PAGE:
Besides the eventful capture of a bat in the library one evening, some highlight captures in the Palomarin nets included a Western Wood-Pewee on August 10th, a hatch-year male Sharp-shinned Hawk on August 17th, and a hatch-year Lazuli Bunting on August 26th!

First-year Western Wood-Pewee captured at the Palomarin Field Station in August 2017. Photo by Meredith Heather.

First-year Western Wood-Pewee captured at the Palomarin Field Station in August 2017. Photo by Meredith Heather.

We had additional highlights at our “offsite” locations (other banding stations around West Marin County where we have mist netting stations). Our first Yellow Warbler was caught at Uppers, our offsite that is up the hill from Palomarin, also in Point Reyes National Seashore. The highlight capture for our Redwood Creek site in the Golden Gate National Recreation Area was a Western Screech-Owl. It was caught on August 5th as the net was being opened for that morning. There are only 5 others on record for Palomarin and none since 1982! Highlight captures at Pine Gulch in the Bolinas Lagoon Open Space Preserve include a House Finch on August 23rd and a Black Phoebe on August 30th – while these two species are commonly seen, they aren’t regular captures for us.

A Western Screech-Owl captured at our banding station along Redwood Creek - this was our first capture of this species at any of our banding stations since 1982! Photo by Elise Zarri.

A Western Screech-Owl captured at our banding station along Redwood Creek – this was our first capture of this species at any of our banding stations since 1982! Photo by Elise Zarri.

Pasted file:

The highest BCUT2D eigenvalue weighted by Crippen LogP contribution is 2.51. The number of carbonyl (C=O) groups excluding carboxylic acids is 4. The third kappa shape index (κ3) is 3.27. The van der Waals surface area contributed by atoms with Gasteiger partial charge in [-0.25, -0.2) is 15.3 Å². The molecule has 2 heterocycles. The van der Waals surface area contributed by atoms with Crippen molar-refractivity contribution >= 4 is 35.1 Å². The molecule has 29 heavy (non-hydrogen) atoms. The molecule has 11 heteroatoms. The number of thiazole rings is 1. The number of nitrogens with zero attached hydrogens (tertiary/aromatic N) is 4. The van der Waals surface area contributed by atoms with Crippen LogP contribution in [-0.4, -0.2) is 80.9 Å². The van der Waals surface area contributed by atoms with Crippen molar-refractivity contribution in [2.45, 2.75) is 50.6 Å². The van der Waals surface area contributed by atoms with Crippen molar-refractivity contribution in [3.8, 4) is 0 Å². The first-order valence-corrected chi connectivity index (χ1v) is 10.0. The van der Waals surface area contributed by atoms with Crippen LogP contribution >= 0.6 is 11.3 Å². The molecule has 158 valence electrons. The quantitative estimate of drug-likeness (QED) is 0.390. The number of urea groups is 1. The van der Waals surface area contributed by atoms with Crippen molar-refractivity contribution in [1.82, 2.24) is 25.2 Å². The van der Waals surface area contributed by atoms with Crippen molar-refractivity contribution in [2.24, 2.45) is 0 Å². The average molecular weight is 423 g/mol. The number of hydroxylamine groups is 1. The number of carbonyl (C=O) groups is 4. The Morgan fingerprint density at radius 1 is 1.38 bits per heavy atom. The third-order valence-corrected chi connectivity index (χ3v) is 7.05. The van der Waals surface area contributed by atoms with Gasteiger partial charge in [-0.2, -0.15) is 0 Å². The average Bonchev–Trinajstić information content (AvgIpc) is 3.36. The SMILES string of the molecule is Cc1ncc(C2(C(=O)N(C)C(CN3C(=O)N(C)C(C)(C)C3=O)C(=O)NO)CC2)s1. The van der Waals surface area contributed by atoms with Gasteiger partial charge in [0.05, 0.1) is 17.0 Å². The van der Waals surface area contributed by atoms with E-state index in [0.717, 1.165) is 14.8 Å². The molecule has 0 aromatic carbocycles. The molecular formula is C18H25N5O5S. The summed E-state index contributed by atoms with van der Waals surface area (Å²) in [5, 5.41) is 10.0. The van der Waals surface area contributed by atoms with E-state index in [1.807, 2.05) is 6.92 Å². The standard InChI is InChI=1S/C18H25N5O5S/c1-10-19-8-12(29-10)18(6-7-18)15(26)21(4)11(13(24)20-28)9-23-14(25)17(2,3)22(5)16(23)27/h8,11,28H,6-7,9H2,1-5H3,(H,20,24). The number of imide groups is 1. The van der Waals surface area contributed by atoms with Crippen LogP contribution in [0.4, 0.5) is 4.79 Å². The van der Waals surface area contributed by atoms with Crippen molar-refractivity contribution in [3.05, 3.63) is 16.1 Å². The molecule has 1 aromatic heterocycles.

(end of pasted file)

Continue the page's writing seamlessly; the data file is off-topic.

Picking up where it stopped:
Let’s Do the Numbers:

In 27 days (3052.34 net hours) of mist-netting at Palomarin in August, we captured 150 new birds and recaptured 77 previously banded birds. A total of 227 birds of 29 species were caught. Approximately 8 birds were caught per banding day.

At our other West Marin banding sites, we captured 280 new birds and recaptured 95 previously banded birds. A total of 375 birds of 35 species were caught over 16 banding days in August (907.42 net hours), an average of approximately 23 birds per day.

The highest capture rates at Palomarin and our other West Marin banding sites were on August 3 at Palomarin with 21 birds and August 15 at Redwood Creek with 47 birds.

At Palomarin, the highest numbers were captured for the following species: Oregon Junco (43), Wilson’s Warbler (26), Wrentit (20), Swainson’s Thrush (18), and Pacific-slope Flycatcher (18).

Across all off-sites, the highest numbers of captures by species were: Song Sparrow (90), Wilson’s Warbler (89), Swainson’s Thrush (52), Wrentit (23), Pacific-slope Flycatcher (13), and Chestnut-backed Chickadee (13)

About these Summaries:

In an effort to share our science with the public, Point Blue interns and staff at our Palomarin Field Station (Palomarin or “Palo”) in Point Reyes National Seashore near Bolinas, CA produce these monthly bird-banding summaries. Our science interns create these summaries as part of their science outreach training.

Our Palomarin Field Station is open to the public.  Consider visiting us!  Learn how by visiting our mist-netting demonstrations web page.